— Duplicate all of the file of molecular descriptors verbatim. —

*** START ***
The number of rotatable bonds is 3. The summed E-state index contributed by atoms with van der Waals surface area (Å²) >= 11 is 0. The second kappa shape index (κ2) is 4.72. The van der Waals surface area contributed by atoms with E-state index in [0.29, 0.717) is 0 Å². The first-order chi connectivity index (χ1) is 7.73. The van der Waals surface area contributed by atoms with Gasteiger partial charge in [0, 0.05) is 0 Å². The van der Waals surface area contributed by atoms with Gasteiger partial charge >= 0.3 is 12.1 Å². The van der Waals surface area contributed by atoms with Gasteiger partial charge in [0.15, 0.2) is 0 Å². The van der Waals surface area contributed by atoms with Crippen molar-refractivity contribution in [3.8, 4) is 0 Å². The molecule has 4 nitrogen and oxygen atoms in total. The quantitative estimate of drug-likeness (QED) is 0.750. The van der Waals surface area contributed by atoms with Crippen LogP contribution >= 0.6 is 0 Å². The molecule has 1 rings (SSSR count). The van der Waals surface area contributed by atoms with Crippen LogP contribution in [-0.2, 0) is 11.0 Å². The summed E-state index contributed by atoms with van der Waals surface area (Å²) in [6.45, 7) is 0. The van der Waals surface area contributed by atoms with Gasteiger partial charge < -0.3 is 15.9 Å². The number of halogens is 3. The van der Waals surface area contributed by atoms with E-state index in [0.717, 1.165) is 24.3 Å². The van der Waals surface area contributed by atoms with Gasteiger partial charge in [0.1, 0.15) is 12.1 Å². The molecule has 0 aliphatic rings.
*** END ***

The number of rotatable bonds is 3. The summed E-state index contributed by atoms with van der Waals surface area (Å²) >= 11 is 0. The second kappa shape index (κ2) is 4.72. The van der Waals surface area contributed by atoms with E-state index in [0.29, 0.717) is 0 Å². The first-order chi connectivity index (χ1) is 7.73. The van der Waals surface area contributed by atoms with Gasteiger partial charge in [0, 0.05) is 0 Å². The van der Waals surface area contributed by atoms with Gasteiger partial charge >= 0.3 is 12.1 Å². The van der Waals surface area contributed by atoms with Gasteiger partial charge in [0.15, 0.2) is 0 Å². The van der Waals surface area contributed by atoms with Crippen molar-refractivity contribution in [3.8, 4) is 0 Å². The molecule has 4 nitrogen and oxygen atoms in total. The quantitative estimate of drug-likeness (QED) is 0.750. The van der Waals surface area contributed by atoms with Crippen LogP contribution >= 0.6 is 0 Å². The molecule has 1 rings (SSSR count). The van der Waals surface area contributed by atoms with Crippen LogP contribution in [-0.2, 0) is 11.0 Å². The summed E-state index contributed by atoms with van der Waals surface area (Å²) in [6.45, 7) is 0. The van der Waals surface area contributed by atoms with Gasteiger partial charge < -0.3 is 15.9 Å². The number of halogens is 3. The van der Waals surface area contributed by atoms with E-state index in [0.717, 1.165) is 24.3 Å². The van der Waals surface area contributed by atoms with Gasteiger partial charge in [0.1, 0.15) is 12.1 Å². The molecule has 0 aliphatic rings.